Why do you create flyers, brochures and posters? So people will find out about your events and programs, right? Well, if your materials aren't designed the right way, they won't have the effect you hoped for, or worse, they will have a negative effect. In order to help you promote effectively, we're providing these guidelines for creating materials to promote your area.
MAKE SURE YOUR PIECE SAYS HOFSTRA
This may seem like common sense, but you’d be surprised how many people print up a poster or flyer without mentioning that the event or program takes place at Hofstra. Some people just assume that by being distributed on-campus that it will be considered a Hofstra promotion. Don’t assume. Put the Hofstra name on your piece. You should also…
USE THE HOFSTRA LOGO--CORRECTLY
The Hofstra logo is a seal of approval that helps people see your event or program as something that’s part of the University. However, if you use it incorrectly, it has the opposite effect. The guide for how to utilize the logo correctly can be found at hofstra.edu/licensing. If you need logo files, please contact creativeservices[at]hofstra.edu. Don’t take the logo from the website; it will not look good.
DO NOT CREATE NEW LOGOS
If you create a new logo for your area or program, you risk degrading the overall Hofstra brand and making your project seem unofficial. The University has a logo treatment integrating your department name and the official logo that’s easily created and can be provided to you. Just contact Creative Services at creativeservices[at]hofstra.edu.
The Hofstra colors are Hofstra Blue and Hofstra Gold. For details on these colors, including their correct color codes for use in design software, please see the Brand Style Guide at hofstra.edu/licensing.
DO NOT USE COPYRIGHT-PROTECTED IMAGES
Did you take the photo or create the image? If not, did you get permission to use the image from the creator? Just because you found an image in google, doesn't mean you can use it.
There are royalty-free image sites online, but most charge a fee to use their images (Royalty-Free means you don't have to pay the photographer and models also, not that the image is free to use.) Instead, you can use photos tagged with an Attribution License from
AVOID USING PEOPLE’S FACES
Unless you have a model's permission, you shouldn't show their face.
ALSO AVOID TRADEMARKED ELEMENTS
Trademarks need to be respected when designing. Promoting a program about mobile phones? Don’t show an iPhone, and don’t show a Verizon logo. However, trademarked elements aren’t limited to products and logos. It also extends to things like slogans and similar brand elements. For instance, use of the famous I ♥ NY design is heavily guarded by lawyers, extending to imitations of it. If you’ve seen something well-known and used by another company, it’s a bad idea to use it or something that plays off it. There are no fair-usage protections when it comes to promotion.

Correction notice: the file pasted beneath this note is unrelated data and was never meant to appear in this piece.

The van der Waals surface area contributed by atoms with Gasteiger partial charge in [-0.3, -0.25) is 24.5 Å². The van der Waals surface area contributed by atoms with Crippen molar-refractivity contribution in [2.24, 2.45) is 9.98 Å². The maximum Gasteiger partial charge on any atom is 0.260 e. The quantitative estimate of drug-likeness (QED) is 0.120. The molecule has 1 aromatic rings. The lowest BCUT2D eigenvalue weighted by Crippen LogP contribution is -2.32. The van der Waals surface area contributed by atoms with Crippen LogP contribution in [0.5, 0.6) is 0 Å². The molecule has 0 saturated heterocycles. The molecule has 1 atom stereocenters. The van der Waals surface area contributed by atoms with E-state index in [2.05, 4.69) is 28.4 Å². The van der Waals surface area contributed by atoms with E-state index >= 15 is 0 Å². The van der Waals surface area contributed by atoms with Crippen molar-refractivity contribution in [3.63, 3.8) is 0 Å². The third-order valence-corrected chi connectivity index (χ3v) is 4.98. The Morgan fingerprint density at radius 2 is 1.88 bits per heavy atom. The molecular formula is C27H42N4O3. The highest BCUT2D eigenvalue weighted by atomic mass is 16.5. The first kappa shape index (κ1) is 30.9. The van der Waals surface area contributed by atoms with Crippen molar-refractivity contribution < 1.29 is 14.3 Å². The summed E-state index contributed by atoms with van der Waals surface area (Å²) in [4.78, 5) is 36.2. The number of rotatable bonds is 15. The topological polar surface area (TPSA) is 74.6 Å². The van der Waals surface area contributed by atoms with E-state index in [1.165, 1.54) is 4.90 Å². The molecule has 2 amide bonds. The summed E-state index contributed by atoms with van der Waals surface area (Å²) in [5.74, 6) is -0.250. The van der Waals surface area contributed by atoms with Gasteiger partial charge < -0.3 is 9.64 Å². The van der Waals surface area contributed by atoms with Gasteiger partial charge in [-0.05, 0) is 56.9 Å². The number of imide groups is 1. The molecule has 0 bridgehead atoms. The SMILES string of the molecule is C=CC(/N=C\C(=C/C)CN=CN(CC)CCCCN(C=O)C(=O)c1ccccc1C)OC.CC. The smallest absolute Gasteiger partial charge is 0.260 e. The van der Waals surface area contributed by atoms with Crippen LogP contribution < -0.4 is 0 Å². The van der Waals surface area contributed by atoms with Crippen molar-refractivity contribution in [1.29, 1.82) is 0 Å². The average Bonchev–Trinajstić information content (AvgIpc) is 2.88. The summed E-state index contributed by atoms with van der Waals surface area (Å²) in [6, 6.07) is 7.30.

DON’T INCLUDE INAPPROPRIATE CONTENT
Again, this seems like common sense, but leave the sexy and/or shocking stuff off your materials. Being risque just isn’t advisable. Remember, these publications could end up anywhere and will reflect upon your area and the University. Don’t make it a bad impression.
CONTRAST YOUR BACKGROUNDS AND YOUR TEXT
Don't use a light background behind lightly-colored text. Conversely, don't use dark backgrounds with dark text. This will make your text easier to read. It also helps to…
USE THE OFFICIAL UNIVERSITY FONT
Avenir is the official font of the University, and should be used to convey a feel of the University. However, if you want something different, see the next item.
LIMIT THE NUMBER OF FONTS USED
Your flyers and posters shouldn’t look like ransom letters. Pick one or two fonts and run with them. Put your headlines in one font, your body copy in another, or use one font and signify the different elements by increasing the size and weight (i.e. bold, normal) of the text. This will make your message easy to read and you will look like a part of Hofstra.
FOR POSTERS, USE LARGE, PLAIN THICK FONTS AGAINST CLEAR AREAS OF THE BACKGROUND
Again, this makes it easier to read. Look at your poster from 10 feet away...is it easy to read? If not, it won't work for anyone else.
Also suggested: use a small drop-shadow to make text stand out and if necessary, put a block of color behind the text to make it stand out clearly from the background.
KEEP IT SIMPLE
Limit the info included to just the most important elements. This includes the name of the event/program, the time and date, the location, and contact info (particularly an online method.) These should be the largest/easiest parts to read. If using a Hofstra.edu web address, you should use an alias (a short address) so people can remember it. If you don’t have one for the page you want to send people to, contact webwork[at]hofstra.edu to inquire about it.